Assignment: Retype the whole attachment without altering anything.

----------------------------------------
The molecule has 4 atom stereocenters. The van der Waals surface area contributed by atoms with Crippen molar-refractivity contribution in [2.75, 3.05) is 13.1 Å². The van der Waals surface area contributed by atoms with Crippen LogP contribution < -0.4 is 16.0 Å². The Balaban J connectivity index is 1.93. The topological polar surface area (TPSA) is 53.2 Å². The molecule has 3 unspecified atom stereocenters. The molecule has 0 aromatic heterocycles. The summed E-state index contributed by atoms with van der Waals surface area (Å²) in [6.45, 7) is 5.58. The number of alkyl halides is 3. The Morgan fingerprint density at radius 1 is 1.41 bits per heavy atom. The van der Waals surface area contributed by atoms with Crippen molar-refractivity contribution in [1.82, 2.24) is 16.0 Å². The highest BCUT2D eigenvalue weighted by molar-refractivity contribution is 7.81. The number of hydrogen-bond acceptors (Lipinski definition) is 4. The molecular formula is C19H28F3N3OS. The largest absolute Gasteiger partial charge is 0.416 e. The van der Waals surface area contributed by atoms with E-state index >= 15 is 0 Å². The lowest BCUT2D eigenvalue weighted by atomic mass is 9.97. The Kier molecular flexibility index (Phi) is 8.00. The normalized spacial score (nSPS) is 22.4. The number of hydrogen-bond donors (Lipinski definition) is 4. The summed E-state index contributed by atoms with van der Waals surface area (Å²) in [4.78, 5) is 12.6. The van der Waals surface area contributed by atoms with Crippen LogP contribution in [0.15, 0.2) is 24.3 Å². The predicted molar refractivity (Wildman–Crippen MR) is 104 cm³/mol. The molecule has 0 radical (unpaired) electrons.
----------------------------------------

The molecule has 4 atom stereocenters. The van der Waals surface area contributed by atoms with Crippen molar-refractivity contribution in [2.75, 3.05) is 13.1 Å². The van der Waals surface area contributed by atoms with Crippen LogP contribution < -0.4 is 16.0 Å². The Balaban J connectivity index is 1.93. The topological polar surface area (TPSA) is 53.2 Å². The molecule has 3 unspecified atom stereocenters. The molecule has 0 aromatic heterocycles. The summed E-state index contributed by atoms with van der Waals surface area (Å²) in [6.45, 7) is 5.58. The number of alkyl halides is 3. The Morgan fingerprint density at radius 1 is 1.41 bits per heavy atom. The van der Waals surface area contributed by atoms with Crippen molar-refractivity contribution in [1.82, 2.24) is 16.0 Å². The highest BCUT2D eigenvalue weighted by molar-refractivity contribution is 7.81. The number of hydrogen-bond acceptors (Lipinski definition) is 4. The molecular formula is C19H28F3N3OS. The largest absolute Gasteiger partial charge is 0.416 e. The van der Waals surface area contributed by atoms with E-state index >= 15 is 0 Å². The lowest BCUT2D eigenvalue weighted by atomic mass is 9.97. The Kier molecular flexibility index (Phi) is 8.00. The normalized spacial score (nSPS) is 22.4. The number of hydrogen-bond donors (Lipinski definition) is 4. The summed E-state index contributed by atoms with van der Waals surface area (Å²) in [4.78, 5) is 12.6. The van der Waals surface area contributed by atoms with Crippen LogP contribution in [0.15, 0.2) is 24.3 Å². The predicted molar refractivity (Wildman–Crippen MR) is 104 cm³/mol. The molecule has 0 radical (unpaired) electrons.